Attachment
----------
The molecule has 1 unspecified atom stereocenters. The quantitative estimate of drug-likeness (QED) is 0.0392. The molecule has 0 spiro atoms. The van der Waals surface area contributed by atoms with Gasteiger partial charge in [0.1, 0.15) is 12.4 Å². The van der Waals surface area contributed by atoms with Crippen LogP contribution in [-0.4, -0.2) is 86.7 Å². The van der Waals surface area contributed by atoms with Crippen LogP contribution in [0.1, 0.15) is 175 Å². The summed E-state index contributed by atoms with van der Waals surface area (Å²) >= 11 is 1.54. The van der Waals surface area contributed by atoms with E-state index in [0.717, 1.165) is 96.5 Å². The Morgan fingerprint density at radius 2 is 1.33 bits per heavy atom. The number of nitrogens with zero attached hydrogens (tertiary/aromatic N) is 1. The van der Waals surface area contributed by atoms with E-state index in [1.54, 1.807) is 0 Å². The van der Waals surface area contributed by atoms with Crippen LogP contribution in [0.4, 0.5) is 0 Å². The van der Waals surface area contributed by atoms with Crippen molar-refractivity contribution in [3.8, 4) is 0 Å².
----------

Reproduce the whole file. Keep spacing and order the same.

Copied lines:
The molecule has 1 unspecified atom stereocenters. The quantitative estimate of drug-likeness (QED) is 0.0392. The molecule has 0 spiro atoms. The van der Waals surface area contributed by atoms with Gasteiger partial charge in [0.1, 0.15) is 12.4 Å². The van der Waals surface area contributed by atoms with Crippen LogP contribution in [-0.4, -0.2) is 86.7 Å². The van der Waals surface area contributed by atoms with Crippen LogP contribution in [0.1, 0.15) is 175 Å². The summed E-state index contributed by atoms with van der Waals surface area (Å²) >= 11 is 1.54. The van der Waals surface area contributed by atoms with E-state index in [0.717, 1.165) is 96.5 Å². The Morgan fingerprint density at radius 2 is 1.33 bits per heavy atom. The number of nitrogens with zero attached hydrogens (tertiary/aromatic N) is 1. The van der Waals surface area contributed by atoms with E-state index in [1.54, 1.807) is 0 Å². The van der Waals surface area contributed by atoms with Crippen LogP contribution in [0.4, 0.5) is 0 Å². The van der Waals surface area contributed by atoms with Crippen molar-refractivity contribution in [3.8, 4) is 0 Å².